Despite only being alive for the first 15 or so minutes, Tadashi's relationship with Hiro is easily the most well-developed in the film. Henney's and Potter's chemistry is genuinely affecting, making their bond feel all the more real and heartbreaking (it's also great to see Disney cast Asian actors for these roles). Yet when it comes time for Hiro to band together with Tadashi's colleagues at the university lab for the titular team-up, there's not nearly as much characterization. The others are entertaining, sure, but no one seems to occupy more than a "type:" Fred (T.J. Miller) is the comic relief, Wasabi (Damon Wayans Jr.) is the tech expert, Go-Go (Jamie Chung) is the tough girl, and Honey Lemon (Genesis Rodriguez) is the girly-girl. Apart from Hiro and Tadashi, no other characters or their relationships are all that developed.
Well, except for one. Baymax is easily the breakout character, and not just because his cute factor makes him incredibly marketable. Adsit's vocal performance is spot-on, his cadence flat enough to be mechanical but warm enough to feel human. His role as a healthcare robot makes for plenty of gags, as does his almost childlike innocence. He also contributes significantly to the film's emotional core, serving as the tether between Hiro and Tadashi that allows the former to make sense of and better handle his grief. And, of course, he's adorable.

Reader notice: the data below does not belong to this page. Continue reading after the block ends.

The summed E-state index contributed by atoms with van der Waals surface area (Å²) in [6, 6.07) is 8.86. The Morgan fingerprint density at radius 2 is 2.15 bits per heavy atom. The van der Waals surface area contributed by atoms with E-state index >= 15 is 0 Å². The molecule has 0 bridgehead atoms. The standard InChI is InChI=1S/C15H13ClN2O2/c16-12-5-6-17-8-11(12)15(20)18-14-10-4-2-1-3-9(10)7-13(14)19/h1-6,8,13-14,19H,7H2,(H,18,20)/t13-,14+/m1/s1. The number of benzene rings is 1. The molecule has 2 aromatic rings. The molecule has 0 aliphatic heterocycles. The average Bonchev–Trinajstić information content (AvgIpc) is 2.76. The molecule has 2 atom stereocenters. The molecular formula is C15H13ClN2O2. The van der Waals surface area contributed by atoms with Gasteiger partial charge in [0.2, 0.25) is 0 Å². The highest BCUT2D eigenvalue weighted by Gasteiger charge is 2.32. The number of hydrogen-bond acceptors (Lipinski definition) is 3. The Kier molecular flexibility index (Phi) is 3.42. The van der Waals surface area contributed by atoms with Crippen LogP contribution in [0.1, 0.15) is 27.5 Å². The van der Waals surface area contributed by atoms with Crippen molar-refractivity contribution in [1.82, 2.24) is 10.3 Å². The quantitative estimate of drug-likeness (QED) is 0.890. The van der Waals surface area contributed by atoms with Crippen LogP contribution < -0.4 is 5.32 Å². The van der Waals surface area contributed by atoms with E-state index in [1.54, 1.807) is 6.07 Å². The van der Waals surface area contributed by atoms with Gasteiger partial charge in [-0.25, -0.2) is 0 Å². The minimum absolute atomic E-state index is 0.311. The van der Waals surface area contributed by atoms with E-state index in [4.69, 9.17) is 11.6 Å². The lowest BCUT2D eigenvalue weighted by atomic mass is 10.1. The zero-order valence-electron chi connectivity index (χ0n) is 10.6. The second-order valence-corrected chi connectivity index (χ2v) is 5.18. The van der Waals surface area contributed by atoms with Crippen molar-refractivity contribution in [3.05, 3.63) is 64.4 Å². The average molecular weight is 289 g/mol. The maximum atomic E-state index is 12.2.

Overall, Big Hero 6 succeeds by delving into difficult emotional matter, and doing so with grace and without providing any easy platitudes. It's another win for Disney, and proof that even when the obvious goals are synergy and merchandising, the studio can still make a product that's also art. A-